The plastic band stuck to my hand, of course, because it’s made of a non-conductive material, and peeling it from the bottle cap, which is also a non-conductive material, generated a static charge.  As a subject matter expert on the topic of static elimination, I am quite familiar with the phenomenon, the problems it causes, and, more importantly, the numerous ways to apply solutions to those problems:

  • One such solution was related to my problem with the tamper-resistant seal.  A mouthwash manufacturer was actually having trouble getting those seals ONTO the bottles on their packaging line.  The bottle caps themselves had so much static charge on them that they repelled the seal as the machine tried to drop it in place before heat shrinking it.  An Ion Air Jet solved the problem:
Gen4 Ion Air Jet ensures bottle caps & necks are static free for application of tamper resistant seals.
  • Speaking of plastic bottles, the finishing process after extrusion can leave small bits of plastic particulate behind, and static charge can keep them on the bottle.  This was a great fit for an Ion Air Cannon:
Gen4 Ion Air Cannon eliminates static & dust prior to filling bottles.
  • Sometimes, air flow isn’t necessary, like in the case of a film that is eventually made into single-use condiment packages, with a static charge that was high enough to fry the print heads that apply the label text.  An Ionizing Bar protects those print heads:
Initial static charge of almost 17kV (left) is almost completely dissipated by the Ionizing Bar (center) to just 0.04kV (right)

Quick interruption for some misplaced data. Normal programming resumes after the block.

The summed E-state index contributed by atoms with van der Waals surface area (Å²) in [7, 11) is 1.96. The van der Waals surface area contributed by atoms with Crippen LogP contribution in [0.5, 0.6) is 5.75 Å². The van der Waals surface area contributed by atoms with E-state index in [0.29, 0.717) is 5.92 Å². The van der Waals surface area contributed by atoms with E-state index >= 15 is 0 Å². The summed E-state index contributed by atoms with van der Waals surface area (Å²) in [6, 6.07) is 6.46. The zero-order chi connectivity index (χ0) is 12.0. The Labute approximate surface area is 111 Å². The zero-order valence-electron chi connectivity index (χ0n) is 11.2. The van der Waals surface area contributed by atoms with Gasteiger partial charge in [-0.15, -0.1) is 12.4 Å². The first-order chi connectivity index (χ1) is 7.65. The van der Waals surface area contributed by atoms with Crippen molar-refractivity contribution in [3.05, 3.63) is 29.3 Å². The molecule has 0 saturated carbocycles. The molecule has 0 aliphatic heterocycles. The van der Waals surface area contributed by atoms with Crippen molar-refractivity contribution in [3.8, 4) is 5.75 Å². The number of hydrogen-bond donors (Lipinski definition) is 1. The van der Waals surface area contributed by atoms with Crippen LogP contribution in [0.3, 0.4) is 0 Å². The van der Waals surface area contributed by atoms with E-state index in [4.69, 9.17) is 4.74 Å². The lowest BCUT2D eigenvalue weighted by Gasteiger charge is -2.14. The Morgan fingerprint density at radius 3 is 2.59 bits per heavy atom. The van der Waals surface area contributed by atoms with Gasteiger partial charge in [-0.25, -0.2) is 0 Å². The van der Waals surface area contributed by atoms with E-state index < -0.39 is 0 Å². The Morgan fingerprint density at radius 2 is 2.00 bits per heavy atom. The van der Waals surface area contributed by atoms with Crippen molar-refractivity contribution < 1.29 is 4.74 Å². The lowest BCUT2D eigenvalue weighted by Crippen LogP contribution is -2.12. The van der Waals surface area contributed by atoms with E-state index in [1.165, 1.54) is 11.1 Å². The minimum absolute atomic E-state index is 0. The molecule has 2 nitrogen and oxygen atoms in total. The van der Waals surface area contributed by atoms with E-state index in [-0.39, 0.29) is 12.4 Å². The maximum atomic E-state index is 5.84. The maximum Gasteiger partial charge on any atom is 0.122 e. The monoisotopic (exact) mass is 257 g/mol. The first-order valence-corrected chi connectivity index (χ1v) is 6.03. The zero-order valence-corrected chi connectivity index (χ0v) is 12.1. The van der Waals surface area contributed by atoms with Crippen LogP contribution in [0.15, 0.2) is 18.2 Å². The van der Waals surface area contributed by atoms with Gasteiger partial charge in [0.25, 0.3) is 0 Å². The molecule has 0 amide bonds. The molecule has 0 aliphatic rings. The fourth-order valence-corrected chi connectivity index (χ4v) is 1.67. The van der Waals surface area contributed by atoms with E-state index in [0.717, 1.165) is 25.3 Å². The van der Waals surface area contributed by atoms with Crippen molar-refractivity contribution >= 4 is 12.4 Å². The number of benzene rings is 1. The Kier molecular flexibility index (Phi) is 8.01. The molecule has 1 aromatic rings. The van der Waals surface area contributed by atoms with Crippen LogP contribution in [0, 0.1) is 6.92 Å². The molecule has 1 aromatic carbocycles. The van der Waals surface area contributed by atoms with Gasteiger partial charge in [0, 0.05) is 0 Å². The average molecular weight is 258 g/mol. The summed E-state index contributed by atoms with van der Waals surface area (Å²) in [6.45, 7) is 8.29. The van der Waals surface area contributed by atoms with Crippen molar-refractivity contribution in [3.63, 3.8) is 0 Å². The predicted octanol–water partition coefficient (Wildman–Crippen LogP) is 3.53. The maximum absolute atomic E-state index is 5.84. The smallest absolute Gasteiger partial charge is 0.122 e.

EXAIR Corporation’s Gen4 Static Eliminator product line offers a wide variety of options for total static control.  If you need to get rid of nuisance shocks, clinging dust, tearing, jamming or curling of material, misfeeding sheets or rolls, or any of the numerous other problems that static charge can cause, give me a call.

Russ Bowman
Application Engineer
EXAIR Corporation
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What’s So Great About The Gen4 Ion Air Cannon Static Eliminator?

It’s bitter cold this week in southwest Ohio, and one of the consequences of that is dry air in heated indoor areas.  If you’ve walked across a carpeted floor and pet your cat (like I did the other day), you (and your cat) may have experienced a phenomenon known as dissipation of static electricity.

In my defense, Elle The Cat often looks down on me just like she does on Rocky The Dog. Neither of us care.

The relatively low static charge you pick up by shuffling your socks across the rug is pretty small, compared to the charge generated by:

  • High speed rolling & unrolling of plastic film on a shrink wrapper.
  • Plastic pellets traveling through a conveyor system to an injection molding machine.
  • Slitting or trimming of paper, laminates, sheets, etc.